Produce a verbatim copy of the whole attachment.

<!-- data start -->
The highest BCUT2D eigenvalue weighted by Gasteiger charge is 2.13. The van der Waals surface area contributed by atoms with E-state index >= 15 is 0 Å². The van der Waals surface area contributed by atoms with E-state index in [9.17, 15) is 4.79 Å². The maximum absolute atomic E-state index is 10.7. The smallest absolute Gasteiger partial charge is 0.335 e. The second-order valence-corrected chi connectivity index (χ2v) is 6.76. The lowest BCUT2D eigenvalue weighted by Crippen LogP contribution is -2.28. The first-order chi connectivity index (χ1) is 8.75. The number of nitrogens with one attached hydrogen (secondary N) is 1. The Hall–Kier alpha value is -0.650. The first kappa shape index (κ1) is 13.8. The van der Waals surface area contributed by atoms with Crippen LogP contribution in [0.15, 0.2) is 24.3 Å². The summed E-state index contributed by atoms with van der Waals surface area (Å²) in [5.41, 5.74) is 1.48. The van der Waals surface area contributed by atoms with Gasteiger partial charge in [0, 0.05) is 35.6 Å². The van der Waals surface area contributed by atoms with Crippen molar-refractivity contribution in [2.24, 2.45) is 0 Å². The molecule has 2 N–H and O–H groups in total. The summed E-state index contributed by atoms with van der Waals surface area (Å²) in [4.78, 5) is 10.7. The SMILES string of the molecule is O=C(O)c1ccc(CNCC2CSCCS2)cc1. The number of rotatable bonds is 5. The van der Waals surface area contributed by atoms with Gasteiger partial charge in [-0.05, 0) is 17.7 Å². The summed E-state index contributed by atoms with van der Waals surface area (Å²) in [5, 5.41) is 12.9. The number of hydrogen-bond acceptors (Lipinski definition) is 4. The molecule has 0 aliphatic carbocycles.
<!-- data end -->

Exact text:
The highest BCUT2D eigenvalue weighted by Gasteiger charge is 2.13. The van der Waals surface area contributed by atoms with E-state index >= 15 is 0 Å². The van der Waals surface area contributed by atoms with E-state index in [9.17, 15) is 4.79 Å². The maximum absolute atomic E-state index is 10.7. The smallest absolute Gasteiger partial charge is 0.335 e. The second-order valence-corrected chi connectivity index (χ2v) is 6.76. The lowest BCUT2D eigenvalue weighted by Crippen LogP contribution is -2.28. The first-order chi connectivity index (χ1) is 8.75. The number of nitrogens with one attached hydrogen (secondary N) is 1. The Hall–Kier alpha value is -0.650. The first kappa shape index (κ1) is 13.8. The van der Waals surface area contributed by atoms with Crippen LogP contribution in [0.15, 0.2) is 24.3 Å². The summed E-state index contributed by atoms with van der Waals surface area (Å²) in [5.41, 5.74) is 1.48. The van der Waals surface area contributed by atoms with Gasteiger partial charge in [0, 0.05) is 35.6 Å². The van der Waals surface area contributed by atoms with Crippen molar-refractivity contribution in [2.24, 2.45) is 0 Å². The molecule has 2 N–H and O–H groups in total. The summed E-state index contributed by atoms with van der Waals surface area (Å²) in [4.78, 5) is 10.7. The SMILES string of the molecule is O=C(O)c1ccc(CNCC2CSCCS2)cc1. The number of rotatable bonds is 5. The van der Waals surface area contributed by atoms with Gasteiger partial charge in [-0.05, 0) is 17.7 Å². The summed E-state index contributed by atoms with van der Waals surface area (Å²) in [5, 5.41) is 12.9. The number of hydrogen-bond acceptors (Lipinski definition) is 4. The molecule has 0 aliphatic carbocycles.